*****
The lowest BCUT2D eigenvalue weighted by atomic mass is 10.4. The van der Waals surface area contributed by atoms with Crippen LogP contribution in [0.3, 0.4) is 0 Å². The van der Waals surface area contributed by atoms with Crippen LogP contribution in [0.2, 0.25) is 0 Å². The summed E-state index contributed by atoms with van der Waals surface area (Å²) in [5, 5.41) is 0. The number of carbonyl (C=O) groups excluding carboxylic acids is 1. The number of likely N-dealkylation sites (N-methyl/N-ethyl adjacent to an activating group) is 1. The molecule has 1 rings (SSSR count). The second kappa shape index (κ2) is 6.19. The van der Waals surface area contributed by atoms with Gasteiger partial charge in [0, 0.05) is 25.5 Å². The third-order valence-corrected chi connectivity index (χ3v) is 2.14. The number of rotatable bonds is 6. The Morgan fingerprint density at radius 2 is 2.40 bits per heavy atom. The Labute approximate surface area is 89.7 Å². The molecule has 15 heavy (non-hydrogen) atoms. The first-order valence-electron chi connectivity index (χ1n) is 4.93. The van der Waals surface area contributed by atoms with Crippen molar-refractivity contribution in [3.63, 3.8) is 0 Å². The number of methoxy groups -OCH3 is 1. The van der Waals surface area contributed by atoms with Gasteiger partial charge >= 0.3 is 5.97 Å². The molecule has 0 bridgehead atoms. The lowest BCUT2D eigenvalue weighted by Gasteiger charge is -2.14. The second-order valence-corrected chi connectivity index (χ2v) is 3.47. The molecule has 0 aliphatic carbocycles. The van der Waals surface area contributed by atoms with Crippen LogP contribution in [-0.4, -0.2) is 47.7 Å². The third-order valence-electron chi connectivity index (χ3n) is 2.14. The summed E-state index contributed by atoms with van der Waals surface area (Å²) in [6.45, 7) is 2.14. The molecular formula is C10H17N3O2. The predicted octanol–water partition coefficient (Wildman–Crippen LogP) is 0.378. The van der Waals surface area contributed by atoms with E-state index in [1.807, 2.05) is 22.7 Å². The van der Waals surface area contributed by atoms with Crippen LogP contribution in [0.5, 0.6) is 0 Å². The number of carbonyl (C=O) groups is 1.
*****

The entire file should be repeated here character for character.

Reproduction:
The lowest BCUT2D eigenvalue weighted by atomic mass is 10.4. The van der Waals surface area contributed by atoms with Crippen LogP contribution in [0.3, 0.4) is 0 Å². The van der Waals surface area contributed by atoms with Crippen LogP contribution in [0.2, 0.25) is 0 Å². The summed E-state index contributed by atoms with van der Waals surface area (Å²) in [5, 5.41) is 0. The number of carbonyl (C=O) groups excluding carboxylic acids is 1. The number of likely N-dealkylation sites (N-methyl/N-ethyl adjacent to an activating group) is 1. The molecule has 1 rings (SSSR count). The second kappa shape index (κ2) is 6.19. The van der Waals surface area contributed by atoms with Gasteiger partial charge in [0, 0.05) is 25.5 Å². The third-order valence-corrected chi connectivity index (χ3v) is 2.14. The number of rotatable bonds is 6. The Morgan fingerprint density at radius 2 is 2.40 bits per heavy atom. The Labute approximate surface area is 89.7 Å². The molecule has 15 heavy (non-hydrogen) atoms. The first-order valence-electron chi connectivity index (χ1n) is 4.93. The van der Waals surface area contributed by atoms with Crippen molar-refractivity contribution in [3.63, 3.8) is 0 Å². The number of methoxy groups -OCH3 is 1. The van der Waals surface area contributed by atoms with Gasteiger partial charge >= 0.3 is 5.97 Å². The molecule has 0 bridgehead atoms. The lowest BCUT2D eigenvalue weighted by Gasteiger charge is -2.14. The second-order valence-corrected chi connectivity index (χ2v) is 3.47. The molecule has 0 aliphatic carbocycles. The van der Waals surface area contributed by atoms with Crippen LogP contribution in [-0.4, -0.2) is 47.7 Å². The third-order valence-electron chi connectivity index (χ3n) is 2.14. The summed E-state index contributed by atoms with van der Waals surface area (Å²) in [6.45, 7) is 2.14. The molecular formula is C10H17N3O2. The predicted octanol–water partition coefficient (Wildman–Crippen LogP) is 0.378. The van der Waals surface area contributed by atoms with E-state index in [1.807, 2.05) is 22.7 Å². The van der Waals surface area contributed by atoms with Crippen LogP contribution in [0.5, 0.6) is 0 Å². The number of carbonyl (C=O) groups is 1.